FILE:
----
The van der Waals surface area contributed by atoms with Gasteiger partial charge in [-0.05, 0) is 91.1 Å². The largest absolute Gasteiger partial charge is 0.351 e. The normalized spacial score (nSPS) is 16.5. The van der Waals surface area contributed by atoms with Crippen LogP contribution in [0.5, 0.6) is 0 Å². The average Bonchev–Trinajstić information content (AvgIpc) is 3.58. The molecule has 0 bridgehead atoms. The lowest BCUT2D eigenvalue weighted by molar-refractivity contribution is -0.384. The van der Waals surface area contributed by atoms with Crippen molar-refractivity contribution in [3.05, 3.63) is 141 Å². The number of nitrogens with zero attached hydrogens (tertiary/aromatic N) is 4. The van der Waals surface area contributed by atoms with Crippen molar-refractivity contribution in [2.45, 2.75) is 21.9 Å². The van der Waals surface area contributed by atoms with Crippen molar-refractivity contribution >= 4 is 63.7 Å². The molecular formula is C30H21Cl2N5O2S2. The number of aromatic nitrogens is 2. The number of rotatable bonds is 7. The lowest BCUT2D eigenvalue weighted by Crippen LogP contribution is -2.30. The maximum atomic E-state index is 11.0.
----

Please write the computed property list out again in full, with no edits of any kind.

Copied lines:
The van der Waals surface area contributed by atoms with Gasteiger partial charge in [-0.05, 0) is 91.1 Å². The largest absolute Gasteiger partial charge is 0.351 e. The normalized spacial score (nSPS) is 16.5. The van der Waals surface area contributed by atoms with Crippen LogP contribution in [0.5, 0.6) is 0 Å². The average Bonchev–Trinajstić information content (AvgIpc) is 3.58. The molecule has 0 bridgehead atoms. The lowest BCUT2D eigenvalue weighted by molar-refractivity contribution is -0.384. The van der Waals surface area contributed by atoms with Crippen molar-refractivity contribution in [3.05, 3.63) is 141 Å². The number of nitrogens with zero attached hydrogens (tertiary/aromatic N) is 4. The van der Waals surface area contributed by atoms with Crippen molar-refractivity contribution in [2.45, 2.75) is 21.9 Å². The van der Waals surface area contributed by atoms with Crippen molar-refractivity contribution >= 4 is 63.7 Å². The molecular formula is C30H21Cl2N5O2S2. The number of aromatic nitrogens is 2. The number of rotatable bonds is 7. The lowest BCUT2D eigenvalue weighted by Crippen LogP contribution is -2.30. The maximum atomic E-state index is 11.0.